Yesterday was unusual for me. I have had some historical difficulty receiving my press invitations from the wonderful Remy Bumppo Theatre Company, so I did not know until after this week’s press opening about its new production of Joan Didion’s heartbreaking, Pulitzer Prize-winning The Year of Magical Thinking. I contacted the theatre to ask for an invite, and an interesting thing happened: one of their Board members wrote to me simultaneously, our emails crossing in the ether, saying that she wanted to tell me that she really appreciated my reviews and hoped I’d be coming to this play. And then, yesterday afternoon, I got the invitation…for last night’s show, as I had previously told them I would be available.
So my husband and I suddenly had an engagement for the evening. (Actually, I first tried a former colleague who adores Didion, but caught him driving across Kansas. Isn’t modern technology fun?) It turns out to have been an evening very well spent. The play is a faithful rendering of the book; of course: Didion adapted it herself. Her character in this one-woman show is played by the remarkable actress Annabel Armour, who breathes such life into Didion’s poetic prose that the audience remains riveted throughout. Both the book and play are explorations of how we deal with grief. In the span of less than one year, Didion lost both her long-time husband and her 39-year-old daughter. John died of a massive heart attack; Quintana died after what NPR describes as “complications from a flu that turned into pneumonia — then septic shock, an induced coma, a brain bleed, five surgeries and months in intensive care.” As a parent, I feel horror even in transcribing that.
The book and play concern the ways in which Didion, trying to deal with the shock of it all, fell into the trap of “magical thinking”: the impossible but unshakable belief that John could “come back” if she just did everything right…even though she had no clue what “right” was. It’s intense at times, of course, but Didion also had a sense of humor about it, as if she recognized the absurdity even while believing in it. It’s a form of “bargaining,” one of the “five stages of grief” defined by Dr. Elizabeth Kübler-Ross. Ultimately, the death of her daughter and the concomitant realization that nothing she could have done could “save” either of them brought her out of it.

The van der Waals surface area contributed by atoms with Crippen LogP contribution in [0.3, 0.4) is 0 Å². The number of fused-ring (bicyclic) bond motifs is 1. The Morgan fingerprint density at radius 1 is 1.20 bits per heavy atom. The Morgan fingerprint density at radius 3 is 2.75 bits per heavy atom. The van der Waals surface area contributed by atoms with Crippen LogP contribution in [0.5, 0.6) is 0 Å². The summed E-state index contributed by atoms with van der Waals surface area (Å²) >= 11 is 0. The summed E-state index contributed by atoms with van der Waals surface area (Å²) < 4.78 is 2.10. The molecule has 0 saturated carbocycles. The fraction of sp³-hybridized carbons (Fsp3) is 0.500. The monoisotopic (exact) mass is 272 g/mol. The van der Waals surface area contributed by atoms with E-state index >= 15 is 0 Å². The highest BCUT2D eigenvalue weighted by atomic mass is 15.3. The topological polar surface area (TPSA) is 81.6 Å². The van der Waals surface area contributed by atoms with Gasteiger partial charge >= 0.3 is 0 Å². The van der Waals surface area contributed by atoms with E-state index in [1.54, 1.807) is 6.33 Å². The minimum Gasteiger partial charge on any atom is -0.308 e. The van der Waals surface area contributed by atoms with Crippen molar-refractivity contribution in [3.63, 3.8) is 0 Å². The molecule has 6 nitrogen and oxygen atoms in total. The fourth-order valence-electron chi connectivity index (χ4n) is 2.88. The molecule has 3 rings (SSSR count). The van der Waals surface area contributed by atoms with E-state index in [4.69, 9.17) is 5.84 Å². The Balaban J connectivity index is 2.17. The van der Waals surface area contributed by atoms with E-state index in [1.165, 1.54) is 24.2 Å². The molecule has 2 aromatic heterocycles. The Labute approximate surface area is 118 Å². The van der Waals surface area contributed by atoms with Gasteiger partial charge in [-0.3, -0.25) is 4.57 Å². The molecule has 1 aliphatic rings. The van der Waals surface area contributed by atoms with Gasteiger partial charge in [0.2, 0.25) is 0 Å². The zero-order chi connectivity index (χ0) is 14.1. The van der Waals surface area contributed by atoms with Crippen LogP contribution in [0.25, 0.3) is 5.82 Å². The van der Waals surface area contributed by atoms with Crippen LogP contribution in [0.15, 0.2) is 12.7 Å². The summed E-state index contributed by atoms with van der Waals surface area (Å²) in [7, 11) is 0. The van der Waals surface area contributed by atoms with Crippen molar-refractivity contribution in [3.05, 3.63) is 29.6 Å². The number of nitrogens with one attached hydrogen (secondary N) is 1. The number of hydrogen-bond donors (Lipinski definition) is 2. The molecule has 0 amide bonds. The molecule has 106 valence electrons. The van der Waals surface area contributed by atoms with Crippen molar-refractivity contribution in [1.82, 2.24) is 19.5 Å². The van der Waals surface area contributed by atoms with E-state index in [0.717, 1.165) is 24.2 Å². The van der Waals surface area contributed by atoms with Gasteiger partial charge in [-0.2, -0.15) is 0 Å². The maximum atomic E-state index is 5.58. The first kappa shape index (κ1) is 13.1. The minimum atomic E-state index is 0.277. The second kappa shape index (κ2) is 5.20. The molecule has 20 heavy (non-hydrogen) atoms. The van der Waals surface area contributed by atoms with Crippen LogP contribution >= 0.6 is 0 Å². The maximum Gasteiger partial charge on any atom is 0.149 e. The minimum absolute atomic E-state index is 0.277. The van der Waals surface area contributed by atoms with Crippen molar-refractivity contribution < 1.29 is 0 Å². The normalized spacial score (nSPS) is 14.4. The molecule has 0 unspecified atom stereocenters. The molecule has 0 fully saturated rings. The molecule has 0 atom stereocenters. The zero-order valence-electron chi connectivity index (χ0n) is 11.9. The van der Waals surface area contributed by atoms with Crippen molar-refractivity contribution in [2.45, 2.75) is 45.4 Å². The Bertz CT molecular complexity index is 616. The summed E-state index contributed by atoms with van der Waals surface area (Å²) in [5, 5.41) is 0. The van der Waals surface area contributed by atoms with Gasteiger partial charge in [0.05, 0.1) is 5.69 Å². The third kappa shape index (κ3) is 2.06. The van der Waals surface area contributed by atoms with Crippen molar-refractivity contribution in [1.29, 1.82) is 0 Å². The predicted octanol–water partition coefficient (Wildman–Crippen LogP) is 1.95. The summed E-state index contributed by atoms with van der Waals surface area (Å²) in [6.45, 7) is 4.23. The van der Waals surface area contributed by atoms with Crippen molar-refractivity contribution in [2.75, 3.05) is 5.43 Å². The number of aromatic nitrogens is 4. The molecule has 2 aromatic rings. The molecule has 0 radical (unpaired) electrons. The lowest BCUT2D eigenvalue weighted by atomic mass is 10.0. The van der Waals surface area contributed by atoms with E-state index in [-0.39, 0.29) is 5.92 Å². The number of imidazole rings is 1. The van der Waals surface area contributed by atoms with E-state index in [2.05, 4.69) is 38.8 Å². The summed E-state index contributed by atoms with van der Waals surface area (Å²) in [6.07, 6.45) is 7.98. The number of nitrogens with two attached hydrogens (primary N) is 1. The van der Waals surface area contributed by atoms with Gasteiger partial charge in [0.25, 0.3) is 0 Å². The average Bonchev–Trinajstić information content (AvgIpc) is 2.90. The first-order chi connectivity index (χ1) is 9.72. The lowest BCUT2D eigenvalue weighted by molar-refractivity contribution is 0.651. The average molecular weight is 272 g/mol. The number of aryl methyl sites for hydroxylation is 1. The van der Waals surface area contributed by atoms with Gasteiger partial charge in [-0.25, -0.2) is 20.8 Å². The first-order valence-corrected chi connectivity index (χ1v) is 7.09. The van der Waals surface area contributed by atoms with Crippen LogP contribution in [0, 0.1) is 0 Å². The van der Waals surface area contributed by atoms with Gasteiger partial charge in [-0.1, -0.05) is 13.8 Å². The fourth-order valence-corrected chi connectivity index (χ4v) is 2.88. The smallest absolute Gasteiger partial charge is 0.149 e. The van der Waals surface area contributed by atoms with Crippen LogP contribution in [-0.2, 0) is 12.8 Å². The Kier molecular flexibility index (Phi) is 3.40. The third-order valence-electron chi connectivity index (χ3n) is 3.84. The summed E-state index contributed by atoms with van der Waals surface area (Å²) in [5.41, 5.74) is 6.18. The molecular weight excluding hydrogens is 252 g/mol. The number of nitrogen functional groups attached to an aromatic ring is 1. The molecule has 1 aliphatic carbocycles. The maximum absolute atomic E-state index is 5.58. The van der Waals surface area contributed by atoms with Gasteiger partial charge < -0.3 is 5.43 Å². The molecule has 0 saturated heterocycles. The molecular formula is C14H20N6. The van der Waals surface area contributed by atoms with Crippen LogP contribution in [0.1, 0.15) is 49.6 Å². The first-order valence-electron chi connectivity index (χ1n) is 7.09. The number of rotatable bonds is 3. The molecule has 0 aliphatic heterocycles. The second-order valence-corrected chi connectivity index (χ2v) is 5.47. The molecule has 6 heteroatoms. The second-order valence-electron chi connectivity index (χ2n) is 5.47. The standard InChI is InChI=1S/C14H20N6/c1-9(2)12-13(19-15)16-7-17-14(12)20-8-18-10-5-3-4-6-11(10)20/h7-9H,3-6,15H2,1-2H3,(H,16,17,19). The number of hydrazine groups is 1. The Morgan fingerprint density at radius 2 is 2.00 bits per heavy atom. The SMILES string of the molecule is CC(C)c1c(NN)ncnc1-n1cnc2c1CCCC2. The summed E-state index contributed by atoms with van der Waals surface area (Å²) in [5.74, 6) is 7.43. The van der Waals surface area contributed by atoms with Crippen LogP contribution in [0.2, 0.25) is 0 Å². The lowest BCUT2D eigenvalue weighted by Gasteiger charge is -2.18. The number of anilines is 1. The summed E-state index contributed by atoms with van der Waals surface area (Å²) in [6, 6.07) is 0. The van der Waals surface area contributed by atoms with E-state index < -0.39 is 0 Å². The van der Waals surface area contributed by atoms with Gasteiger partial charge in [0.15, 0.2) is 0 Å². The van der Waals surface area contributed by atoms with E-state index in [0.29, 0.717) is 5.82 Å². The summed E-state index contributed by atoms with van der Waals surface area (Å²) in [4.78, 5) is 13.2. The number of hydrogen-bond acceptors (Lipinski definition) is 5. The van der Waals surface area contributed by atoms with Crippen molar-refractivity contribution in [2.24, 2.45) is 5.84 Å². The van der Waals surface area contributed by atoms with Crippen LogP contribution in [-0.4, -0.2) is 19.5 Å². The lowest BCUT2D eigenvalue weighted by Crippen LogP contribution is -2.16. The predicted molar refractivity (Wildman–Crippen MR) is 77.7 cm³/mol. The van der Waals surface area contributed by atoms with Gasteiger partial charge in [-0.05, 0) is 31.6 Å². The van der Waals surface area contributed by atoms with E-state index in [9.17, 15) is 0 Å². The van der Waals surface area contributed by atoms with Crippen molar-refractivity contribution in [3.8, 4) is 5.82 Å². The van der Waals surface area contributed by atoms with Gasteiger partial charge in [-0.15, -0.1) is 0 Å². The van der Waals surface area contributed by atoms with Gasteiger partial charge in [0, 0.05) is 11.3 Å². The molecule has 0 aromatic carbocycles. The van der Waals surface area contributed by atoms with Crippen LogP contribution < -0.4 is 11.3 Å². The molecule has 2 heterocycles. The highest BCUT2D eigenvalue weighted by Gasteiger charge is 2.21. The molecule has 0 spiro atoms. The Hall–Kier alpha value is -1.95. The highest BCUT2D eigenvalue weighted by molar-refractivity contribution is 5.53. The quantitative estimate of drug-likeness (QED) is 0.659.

Talk about heavy.
As directed by Gabrielle Randle-Bent and performed by Armour on a ribbon-like stage (designed by Yeaji Kim) under what seem like giant white worms wriggling across the ceiling and evoking clouds moving, ice floes caught in the current of a river, or even spirits climbing into heaven, this powerful, highly personal journey into one woman’s efforts to navigate horrifying and devastating trauma is the kind of play that sticks with you forever (sort of like this sentence; sorry about that). It is, indeed, as Didion writes, very familiar to all of us: if it hasn’t yet happened to you, she tells us, it will. It’s universal and inevitable.
Armour’s performance is intensely introspective. From the start, she carries a “journal” containing Didion’s wandering, intricate, beautiful first-person account of her thinking and the events that triggered those thoughts. She refers to it frequently as if, without directly “reading” it, she would be emotionally unable to get through this. The rest of her performance underscores this notion: she seems to move rapidly and randomly from memory to memory, occasionally getting “lost,” searching for words, or doubling back on her narrative to make sure she has covered everything she wanted to.
All of this, of course, perfectly encapsulates the shock of a family woman suddenly bereft of everything that kept her grounded. All she can do now is continue believing in the possibility of John’s return and repeating the ironic mantra she always used to comfort Quintana: “I’m here now; you’re safe.”
Like most people, I have experience with highly personal loss. I have witnessed it in the too-early loss of my son’s spouse and felt it in the death of my mother. Neither death was as sudden as John’s, nor were they as dragged-out as Quintana’s, with all of its false hopes. I don’t think it really matters, though: no matter what, it is always overwhelming and desolating. Joan Didion, in The Year of Magical Thinking, painfully relives the experiences she had, and Annabel Armour, on the Theater Wit stage, makes that devastation real. This is not an easy play by any means, but it is an important one.
The Year of Magical Thinking is playing now through June 5. Tickets are available at Theater Wit box office or from https://www.remybumppo.org/shows/.x